Is it a bird? Is it a plane?

First it was Su­per­man, then Bat­man and Iron Man – an un­end­ing stream of capes, masks and su­per­pow­ers. Can Tanya Gold res­cue her boy from their vice-like grip? Por­traits by Perou

The Guardian - Weekend - - Front Contents -

Tanya Gold on her son’s end­less ob­ses­sion with su­per­heroes

Ishouldn’t be sur­prised, re­ally, be­cause I gave him a hero’s name. Names are a kind of parental prayer, and I wanted him to be kind d and strong. So I gave him a king’s name (which I am keep­ing to my­self) – not Ge­orge, some­thing thing bet­ter and more op­ti­mistic (none of the Ge­orges was happy), and not Henry, which preens too much – and hoped for the best. I hoped for other things, too, based on my ideal (it can only be an ideal: I was brought up with a sis­ter) of what a happy boy should be. It is vaguely pre­war, this ideal – an urchin with a conker in his pocket – and in­spired by what made me happy as a child, which was be­ing dirty and out­doors, or read­ing books and day­dream­ing about ac­cess to un­lim­ited amounts of an­i­mal fat. It’s all a bit Enid Bly­ton, but I can’t do any­thing about that now; bu­colic myths die hard in ur­ban Jews.

Still, chil­dren don’t and shouldn’t con­form to parental fan­tasies. My son didn’t want to be Just Wil­liam, even if we put only short trousers in his draw­ers and con­sid­ered buy­ing him a cat­a­pult. He sprouted with a fully-formed soul and he loves what he loves – and that is, al­most ex­clu­sively, su­per­heroes.

Su­per­heroes! It be­gan when he was three, straight af­ter the fire-en­gine stage. (Very young chil­dren cel­e­brate emer­gen­cies. It is one of their charms.) It had noth­ing to do with us. My hus­band won’t ad­mit to lik­ing any film made af­ter 1950. I watch the in­ter­minable se­quence of Avengers and X-Men films with ever-grow­ing bore­dom and dis­gust – although I stop short of be­liev­ing that the su­per­hero craze helped cre­ate po­lit­i­cal ex­trem­ism, as Peter Biskind sug­gests in his re­cent book The Sky Is Fall­ing: How Vam­pires, Zom­bies, An­droids And Su­per­heroes Made Amer­ica Great For Ex­trem­ism. Rather, the same cul­ture that likes vam­pires, zom­bies, an­droids and su­per­heroes also likes ex­trem­ism, be­cause it doesn’t like peo­ple as they re­ally are, so much. The orig­i­nal X-Men film lm opens in Auschwitz, with young g Mag­neto the mu­tant bend­ing the barbed rbed wire as he is sep­a­rated from hi his mother. In X-Men Apoca­lypse, he de­stroys Auschwitz in the com­pany co of a man with ca­bles sprout­ing from his head. The film made X-bil­lion dol­lars. What­ever.

My son was give given a Su­per­man cos­tume by his five-year-old cousin, who wore it only once be­cause he knew, even then, that he wanted somet some­thing more nu­anced from his myths. “I don’t like fancy dress,” dress, he told me, and handed it over. So my son be­came Su­perm Su­per­man – the first, the best, the kind­est su­per­hero. ( (The The rest are al al­most al­ways bro­ken.) We lost the cape in a ball­pit and the res rest was too big for him, so I had to cut the legs with scis­sors, and t they ended up ragged and half­way up his legs. But he was still st Su­per­man, who is my favourite su­per­hero not be­cause he is i kind, and not be­cause the de­fin­i­tive film ver­sion ap­peared in 1978 when I was five. It was be­cause Su­per­man is also a jour­nal­ist. journ Not enough peo­ple re­mem­ber that. He could have been one of the greats, but he was too kind and ended up as lousy a writer as Car­rie Brad­shaw.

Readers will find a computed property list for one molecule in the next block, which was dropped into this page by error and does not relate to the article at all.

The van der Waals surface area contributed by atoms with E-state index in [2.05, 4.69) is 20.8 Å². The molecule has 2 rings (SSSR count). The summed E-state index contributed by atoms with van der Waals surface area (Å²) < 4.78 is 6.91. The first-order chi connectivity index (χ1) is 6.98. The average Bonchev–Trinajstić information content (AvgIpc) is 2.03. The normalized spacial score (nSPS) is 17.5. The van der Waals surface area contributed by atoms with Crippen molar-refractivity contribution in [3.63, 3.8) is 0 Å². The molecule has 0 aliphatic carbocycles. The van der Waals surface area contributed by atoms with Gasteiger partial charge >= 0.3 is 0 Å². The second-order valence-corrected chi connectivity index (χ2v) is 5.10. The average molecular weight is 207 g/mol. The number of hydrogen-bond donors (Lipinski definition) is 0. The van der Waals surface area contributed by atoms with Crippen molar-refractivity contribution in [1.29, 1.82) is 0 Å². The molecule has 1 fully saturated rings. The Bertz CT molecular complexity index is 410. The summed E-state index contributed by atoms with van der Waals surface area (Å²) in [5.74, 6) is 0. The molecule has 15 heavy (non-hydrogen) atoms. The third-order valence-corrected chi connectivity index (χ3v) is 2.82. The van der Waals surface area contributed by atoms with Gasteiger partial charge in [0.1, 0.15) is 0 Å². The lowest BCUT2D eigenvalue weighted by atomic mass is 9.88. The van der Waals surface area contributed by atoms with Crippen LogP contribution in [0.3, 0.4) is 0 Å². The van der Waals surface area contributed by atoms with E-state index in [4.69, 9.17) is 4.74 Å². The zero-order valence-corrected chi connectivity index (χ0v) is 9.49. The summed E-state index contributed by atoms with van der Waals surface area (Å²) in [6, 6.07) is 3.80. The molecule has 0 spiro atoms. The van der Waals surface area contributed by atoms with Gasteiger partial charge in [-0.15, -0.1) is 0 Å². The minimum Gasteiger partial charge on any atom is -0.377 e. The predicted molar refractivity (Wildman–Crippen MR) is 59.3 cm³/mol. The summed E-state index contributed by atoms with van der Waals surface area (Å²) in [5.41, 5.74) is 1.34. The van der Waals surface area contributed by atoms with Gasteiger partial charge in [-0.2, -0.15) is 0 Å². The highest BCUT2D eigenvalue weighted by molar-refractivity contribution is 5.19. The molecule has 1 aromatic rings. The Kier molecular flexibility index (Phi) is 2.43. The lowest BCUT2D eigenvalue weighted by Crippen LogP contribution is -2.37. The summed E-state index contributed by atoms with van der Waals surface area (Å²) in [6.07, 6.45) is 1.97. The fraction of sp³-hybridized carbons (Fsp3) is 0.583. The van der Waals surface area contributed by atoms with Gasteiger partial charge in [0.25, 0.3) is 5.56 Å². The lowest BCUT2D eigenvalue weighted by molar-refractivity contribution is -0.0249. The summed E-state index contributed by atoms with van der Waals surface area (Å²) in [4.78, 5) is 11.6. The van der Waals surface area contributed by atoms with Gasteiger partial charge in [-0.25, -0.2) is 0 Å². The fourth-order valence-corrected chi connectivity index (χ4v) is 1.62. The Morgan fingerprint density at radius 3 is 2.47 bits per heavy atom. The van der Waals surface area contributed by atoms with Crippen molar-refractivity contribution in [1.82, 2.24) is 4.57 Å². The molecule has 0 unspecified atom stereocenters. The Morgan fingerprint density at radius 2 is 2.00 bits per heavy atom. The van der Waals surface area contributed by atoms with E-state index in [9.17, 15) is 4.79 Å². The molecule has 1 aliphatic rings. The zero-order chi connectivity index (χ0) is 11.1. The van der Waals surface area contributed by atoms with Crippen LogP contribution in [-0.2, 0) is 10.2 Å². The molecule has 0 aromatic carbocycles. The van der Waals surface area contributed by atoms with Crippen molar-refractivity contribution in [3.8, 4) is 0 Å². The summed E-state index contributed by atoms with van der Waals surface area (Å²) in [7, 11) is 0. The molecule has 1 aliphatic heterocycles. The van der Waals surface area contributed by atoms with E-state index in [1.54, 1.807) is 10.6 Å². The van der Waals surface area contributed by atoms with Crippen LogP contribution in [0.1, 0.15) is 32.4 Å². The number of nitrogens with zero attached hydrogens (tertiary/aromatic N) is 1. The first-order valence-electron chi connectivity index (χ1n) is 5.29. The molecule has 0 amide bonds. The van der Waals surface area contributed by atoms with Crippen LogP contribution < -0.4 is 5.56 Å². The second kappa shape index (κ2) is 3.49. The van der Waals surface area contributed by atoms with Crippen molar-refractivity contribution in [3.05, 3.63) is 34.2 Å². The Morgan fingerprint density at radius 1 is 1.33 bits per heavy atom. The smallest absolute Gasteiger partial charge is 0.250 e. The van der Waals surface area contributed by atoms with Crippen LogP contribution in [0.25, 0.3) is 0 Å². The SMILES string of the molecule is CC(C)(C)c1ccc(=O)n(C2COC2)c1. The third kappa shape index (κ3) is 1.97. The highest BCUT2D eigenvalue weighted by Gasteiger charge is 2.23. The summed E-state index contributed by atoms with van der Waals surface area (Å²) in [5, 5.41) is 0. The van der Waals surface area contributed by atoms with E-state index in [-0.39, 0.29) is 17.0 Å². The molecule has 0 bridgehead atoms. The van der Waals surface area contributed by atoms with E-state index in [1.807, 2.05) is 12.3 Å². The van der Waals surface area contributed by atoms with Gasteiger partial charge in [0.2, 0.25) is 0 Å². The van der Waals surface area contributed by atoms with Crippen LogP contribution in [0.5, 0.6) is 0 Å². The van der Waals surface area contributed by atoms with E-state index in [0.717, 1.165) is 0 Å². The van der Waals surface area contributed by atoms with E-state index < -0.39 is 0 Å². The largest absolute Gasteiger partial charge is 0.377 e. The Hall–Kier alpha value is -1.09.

While my m son was Su­per­man, he didn’t al­ways live up to the leg­end. Here, H for in­stance, is a Su­per­man in­ci­dent from 2016. We go to the pub with Su­per­man for lunch. I ex­plain that he has to share a p pud­ding with us. (The por­tions are very large, even for Su­per­man.) Su­perm Su­per­man, seem­ingly, agrees. But Su­per­man has done some­thing s un­char­ac­ter­is­tic: he has lied. When the pud­ding ar­rives, ar­rive I di­vide it into three and Su­per­man screams. He weeps, he goes go red, but he can­not quite sum­mon the gump­tion to steal it and fly away. Is it be­cause the cape is still miss­ing, buried in a far far-off ball-pit? I had to carry Su­per­man out of the pub as he wept wep while an­other mother’s mouth twitched with laugh­ter.

At A three, he was hooked: on the colours, the pu­rity – it’s good­ies v bad­dies, like Twit­ter – and the power. It is en­demic, this cul­tural im­port from Amer­ica, and as fash­ion­able as rage. (Cap­tain Bri­tain, who ac­tu­ally ex­isted, never re­ally made it off the ground. He just doesn’t sound fun; he is, at best, a man in a mous­tache with a ra­tion card, or Ja­cob Rees-Mogg.) I can­not work out whether the pop­u­lar­ity of su­per­heroes is about democrati­sa­tion – ev­ery­one is a su­per­hero now, how­ever use­less – or a re­sponse to it, but it hardly mat­ters. It is the craze of crazes and a grue­some part­ner to the Dis­ney princesses – a craze so suc­cess­ful it has found a live-ac­tion rep­re­sen­ta­tive in Meghan Markle and mar­ried her to an ac­tual prince.

The small su­per­hero wears su­per­hero pants, su­per­hero socks, a su­per­hero T-shirt and su­per­hero trousers by day. He will also wear a su­per­hero jumper or cardi­gan. You know the look; so many small chil­dren now look so iden­ti­cal, their par­ents can­not tell them apart.

By night, he wears su­per­hero py­ja­mas, su­per­hero slip­pers and a su­per­hero bathrobe, like a pop-art Hugh Hefner. He drinks from a su­per­hero cup, eats from a su­per­hero plate, sucks from a su­per­hero straw. Un­less pre­vented by his fa­ther, he will watch only su­per­hero TV (es­pe­cially Lego su­per­heroes, be­cause live­ac­tion cin­ema seems too much) and read su­per­hero books, which I am tempted to call su­per­hero nov­els, but re­ally can’t. When he goes out, he car­ries his pos­ses­sions in a su­per­hero ruck­sack.

Of course, he is not alone. Fully grown hu­mans go to mul­ti­plexes mul­ti­ple to gorge on Dead­pool and Black Pan­ther. Ear­lier this year, year the Academy Awards planned to in­tro­duce a “pop­u­lar film” Os­car Osca – be­cause no one watched Lord Of The Rings, of course – but in the th end re­con­sid­ered. We were saved, but only for now.

My son didn’t d stick long with Su­per­man. If at three he lived in the light with wit Su­per­man, at four he en­tered the dark­ness with Bat­man, who wh is deeply weird. Bat­man! The BDSM-style su­per­hero wh whose best por­trayal on screen is by the guy →